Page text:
No change in monetary policy: central bank

Updated: 2015-03-12 15:06


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No change in monetary policy: central bank

Zhou Xiaochuan (third from right), head of People's Bank of China, and Yi Gang (fourth from right), head of State Administration of Foreign Exchange, take questions from journalists from home and abroad during an ongoing press conference on March 12, 2015. [Photo / Xinhua]

The Silk Road Fund will target medium- and long-term projects that have strategic significance to support the "One Belt, One Road" initiative, Jin said.

It will invest particularly in projects involving ecological solar panel manufacturing, clean energy and ecological remediation in China and other countries along the belt.

"We will support our domestic high-tech companies to cooperate with countries along "the belt and road" and realize the mutual development and prosperity," Jin said.

Jin said the Silk Road Fund aims to cooperate with other private equity funds instead of competing with them or replacing them.

"The projects in general need a mix of debt and equity financing and provide more financing choices to projects that can achieve stable business returns in a medium- and long-term," Jin said.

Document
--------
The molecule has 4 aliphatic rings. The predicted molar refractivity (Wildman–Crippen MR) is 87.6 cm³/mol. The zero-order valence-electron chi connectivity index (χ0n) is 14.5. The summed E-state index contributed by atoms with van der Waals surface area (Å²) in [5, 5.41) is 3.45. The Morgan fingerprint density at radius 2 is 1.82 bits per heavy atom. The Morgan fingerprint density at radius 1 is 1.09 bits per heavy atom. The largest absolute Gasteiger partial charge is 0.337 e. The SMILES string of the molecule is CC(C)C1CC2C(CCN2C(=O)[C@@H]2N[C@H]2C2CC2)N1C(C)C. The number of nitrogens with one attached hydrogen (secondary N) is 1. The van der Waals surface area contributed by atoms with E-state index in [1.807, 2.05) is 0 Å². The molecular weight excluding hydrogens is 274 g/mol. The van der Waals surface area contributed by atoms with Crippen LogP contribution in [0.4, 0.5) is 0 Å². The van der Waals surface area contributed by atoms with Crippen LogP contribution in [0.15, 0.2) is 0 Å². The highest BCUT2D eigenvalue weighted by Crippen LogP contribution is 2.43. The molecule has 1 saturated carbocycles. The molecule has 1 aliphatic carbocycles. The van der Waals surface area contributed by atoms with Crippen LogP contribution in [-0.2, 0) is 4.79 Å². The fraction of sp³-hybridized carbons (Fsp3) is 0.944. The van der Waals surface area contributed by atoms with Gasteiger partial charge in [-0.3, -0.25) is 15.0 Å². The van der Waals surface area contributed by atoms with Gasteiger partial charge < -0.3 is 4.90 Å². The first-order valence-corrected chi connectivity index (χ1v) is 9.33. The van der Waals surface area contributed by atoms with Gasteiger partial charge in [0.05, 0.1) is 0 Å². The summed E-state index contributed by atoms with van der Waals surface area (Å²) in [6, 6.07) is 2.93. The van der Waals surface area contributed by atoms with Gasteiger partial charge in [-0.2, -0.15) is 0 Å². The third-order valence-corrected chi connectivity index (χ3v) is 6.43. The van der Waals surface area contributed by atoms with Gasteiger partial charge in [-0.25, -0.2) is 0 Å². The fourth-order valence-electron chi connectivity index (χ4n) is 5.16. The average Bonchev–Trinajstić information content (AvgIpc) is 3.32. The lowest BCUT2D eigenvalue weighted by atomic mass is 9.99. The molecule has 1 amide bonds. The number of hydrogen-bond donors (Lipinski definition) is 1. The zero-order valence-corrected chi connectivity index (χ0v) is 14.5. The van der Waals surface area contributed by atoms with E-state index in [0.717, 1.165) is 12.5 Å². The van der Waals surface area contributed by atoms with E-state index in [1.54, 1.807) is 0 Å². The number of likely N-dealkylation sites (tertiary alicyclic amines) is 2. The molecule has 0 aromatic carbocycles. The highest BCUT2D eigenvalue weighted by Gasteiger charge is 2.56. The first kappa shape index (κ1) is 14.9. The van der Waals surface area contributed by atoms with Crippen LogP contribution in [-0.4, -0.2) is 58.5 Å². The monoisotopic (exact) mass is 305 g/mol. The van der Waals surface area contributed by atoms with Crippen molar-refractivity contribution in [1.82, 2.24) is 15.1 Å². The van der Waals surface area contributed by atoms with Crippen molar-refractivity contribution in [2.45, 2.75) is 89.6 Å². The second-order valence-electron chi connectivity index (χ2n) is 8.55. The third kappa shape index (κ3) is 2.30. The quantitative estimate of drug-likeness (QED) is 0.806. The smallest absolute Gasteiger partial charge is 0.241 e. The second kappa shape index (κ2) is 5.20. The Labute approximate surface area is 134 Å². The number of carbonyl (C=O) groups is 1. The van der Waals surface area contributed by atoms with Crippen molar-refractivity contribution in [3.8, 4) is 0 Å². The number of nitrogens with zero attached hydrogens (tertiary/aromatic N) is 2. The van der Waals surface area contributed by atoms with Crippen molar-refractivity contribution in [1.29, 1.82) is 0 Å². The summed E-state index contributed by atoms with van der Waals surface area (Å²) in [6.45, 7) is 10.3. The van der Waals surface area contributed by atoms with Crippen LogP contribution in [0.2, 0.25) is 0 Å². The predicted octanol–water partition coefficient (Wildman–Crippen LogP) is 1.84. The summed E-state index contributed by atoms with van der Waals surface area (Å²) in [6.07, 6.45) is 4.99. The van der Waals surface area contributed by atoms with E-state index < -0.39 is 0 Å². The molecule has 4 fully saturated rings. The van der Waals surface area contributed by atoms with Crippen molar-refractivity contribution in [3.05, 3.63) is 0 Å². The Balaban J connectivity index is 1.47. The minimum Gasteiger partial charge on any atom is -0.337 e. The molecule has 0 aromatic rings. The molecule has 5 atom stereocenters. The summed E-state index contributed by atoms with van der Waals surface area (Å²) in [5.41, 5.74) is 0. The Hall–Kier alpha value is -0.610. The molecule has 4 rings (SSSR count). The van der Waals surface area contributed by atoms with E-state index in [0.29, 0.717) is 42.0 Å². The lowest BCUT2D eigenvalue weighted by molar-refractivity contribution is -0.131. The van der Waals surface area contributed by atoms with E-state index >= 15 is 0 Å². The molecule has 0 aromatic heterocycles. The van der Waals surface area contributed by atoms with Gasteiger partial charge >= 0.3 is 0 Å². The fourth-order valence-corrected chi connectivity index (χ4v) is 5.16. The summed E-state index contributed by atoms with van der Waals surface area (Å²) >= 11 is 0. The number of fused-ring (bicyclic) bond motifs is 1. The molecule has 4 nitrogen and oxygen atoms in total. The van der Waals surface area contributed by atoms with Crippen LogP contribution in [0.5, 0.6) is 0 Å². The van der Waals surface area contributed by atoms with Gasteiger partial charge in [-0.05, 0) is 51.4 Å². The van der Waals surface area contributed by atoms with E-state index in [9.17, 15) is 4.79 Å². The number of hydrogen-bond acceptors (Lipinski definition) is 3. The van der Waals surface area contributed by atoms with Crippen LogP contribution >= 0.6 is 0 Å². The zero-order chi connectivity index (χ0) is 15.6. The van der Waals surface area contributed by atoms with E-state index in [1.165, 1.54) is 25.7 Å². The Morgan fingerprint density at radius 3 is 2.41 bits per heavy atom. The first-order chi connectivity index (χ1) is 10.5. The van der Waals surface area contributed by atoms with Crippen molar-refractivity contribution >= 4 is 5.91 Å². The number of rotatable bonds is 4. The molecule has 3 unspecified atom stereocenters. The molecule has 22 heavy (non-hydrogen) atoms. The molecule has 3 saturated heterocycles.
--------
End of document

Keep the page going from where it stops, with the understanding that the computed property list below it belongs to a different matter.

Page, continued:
PPI under control

China's producer price index (PPI) fluctuates wildly due to the country's “new normal”, as well as being influenced by changes in global commodities trade, Zhou said.

China's existing monetary policy guarantees liquidity in the financial market, but is still moderate, Zhou said.

China will continue to keep an eye on the PPI trend. Downward pressure on PPI will be controlled by a proactive fiscal policy and monetary policy, Yi added.

Background information

The central bank, following an earlier cut in November last year, announced a 25 basis point cut in benchmark interest rates from March 1, lowering the one-year lending and savings rate to 5.35 and 2.5 percent respectively.

The cut coincide with the weak economic data which showed the country's economy fell to its lowest level of growth in the first two months of the year since the financial crisis.